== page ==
With each order that is placed there are costs associated to it such as delivery and administration.  When large orders are made by the company the costs may be kept to a low level but the values placed on stock levels and inventory can be high. Small orders have higher delivery and orders costs yet the stock level is lower. Therefore inventory managers need to find a comfortable level between these two extremes with t he aim of reducing all the costs.
You can do this by asking three additional questions
  • What should our average stick levels be
  • How often will there be shortages in our stock
  • What service levels do we offer 
By working out the answers to the main three questions you will be able to answer these additional three as once you know how frequent the orders need to be and the size of the orders you will come across your average stock levels, service levels, costs, risk of shortages and more.

Wednesday, 14 August 2013

Inventory Control Part Three

Today we are looking at the question asked by inventory managers “When do we need to place orders with our suppliers?”  

There are three approaches that can be used for this question.
  1. The first one is to perform reviews at set periods to place the variable sized orders at different intervals. The variation in demand can be catered for thanks to the different order sizes. This is a system that is frequently used in retail as stock counts are taken at the end of the day or week and the goods that have been sold can then be replaced.
  2. The second approach involves using a fixed order. The stock levels are monitored continuously and when they reach a determined level a new order of the same amount is placed.  Variations in demand can be tailored for as the order is only based when it’s required.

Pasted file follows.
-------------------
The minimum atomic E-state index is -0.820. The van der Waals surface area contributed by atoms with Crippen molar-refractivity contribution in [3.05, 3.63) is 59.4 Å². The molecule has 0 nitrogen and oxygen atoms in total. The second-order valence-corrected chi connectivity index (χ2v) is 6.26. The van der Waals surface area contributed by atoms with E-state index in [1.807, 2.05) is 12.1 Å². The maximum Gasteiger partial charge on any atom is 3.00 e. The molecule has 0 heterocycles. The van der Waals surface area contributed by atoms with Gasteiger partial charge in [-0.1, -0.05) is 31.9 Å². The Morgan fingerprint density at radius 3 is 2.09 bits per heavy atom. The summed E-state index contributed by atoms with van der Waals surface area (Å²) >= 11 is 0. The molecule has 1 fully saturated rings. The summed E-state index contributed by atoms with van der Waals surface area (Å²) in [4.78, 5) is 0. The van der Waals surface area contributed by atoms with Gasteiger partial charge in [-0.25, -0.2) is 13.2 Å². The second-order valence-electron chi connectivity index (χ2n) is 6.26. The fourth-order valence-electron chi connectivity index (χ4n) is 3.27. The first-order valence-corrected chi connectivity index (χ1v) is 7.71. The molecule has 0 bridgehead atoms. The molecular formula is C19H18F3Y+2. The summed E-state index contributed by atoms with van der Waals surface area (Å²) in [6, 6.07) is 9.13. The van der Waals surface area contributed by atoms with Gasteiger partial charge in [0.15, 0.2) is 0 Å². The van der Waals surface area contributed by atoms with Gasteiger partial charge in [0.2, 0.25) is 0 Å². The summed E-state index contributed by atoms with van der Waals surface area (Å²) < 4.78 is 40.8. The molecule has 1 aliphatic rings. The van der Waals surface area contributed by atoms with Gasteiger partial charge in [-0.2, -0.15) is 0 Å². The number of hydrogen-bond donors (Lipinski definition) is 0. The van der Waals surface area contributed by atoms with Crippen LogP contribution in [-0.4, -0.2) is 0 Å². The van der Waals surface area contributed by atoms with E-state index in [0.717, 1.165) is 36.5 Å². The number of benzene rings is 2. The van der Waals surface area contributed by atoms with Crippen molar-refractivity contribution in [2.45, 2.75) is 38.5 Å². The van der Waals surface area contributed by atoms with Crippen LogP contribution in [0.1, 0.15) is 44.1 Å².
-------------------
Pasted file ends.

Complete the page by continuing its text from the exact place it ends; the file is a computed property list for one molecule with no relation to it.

3. Finally the third approach is based upon the expected demand of the stock. The time and the quantity of the orders that are placed depend entirely on their demand. The amount of stock meets the demand and is placed only when demand requires it.
The approach you take will depend upon your specific business requirements and the consumers.

Tuesday, 13 August 2013

Inventory Control Part Two

All inventory managers will need to find the answer to the question “What items need to be kept in stock?”  Unnecessary stock costs the company money and therefore it is important to try and keep costs to a minimum and only stock what is absolutely necessary while providing first class service to the consumers.

In order to do this it is essential to look at the following areas:
  • Being able to manage the stock so it remains at reasonable levels
  • Not adding items that aren’t necessary
  • Removing all of the goods that are no longer required to be kept in the inventory
Without managing these three areas the stock can quickly get out of control. This may not pose an immediate problem to large organisations with plenty of space but when storage is limited rational actions are required. It may not be appealing to recognise that old stock has no value left to the company but it needs to be recognised if this is in fact the case.

Costs and benefits of holding stock have to be evaluated. If there are real reasons why older stock is held onto or increased numbers of goods are introduced on top of current levels then there needs to be evidence to prove this.

Monday, 12 August 2013

Inventory Control Part One

Inventory control is a difficult job that requires extreme skills in organisation and management. This week we will be looking at the various approaches to inventory control and helping managers answer some important questions.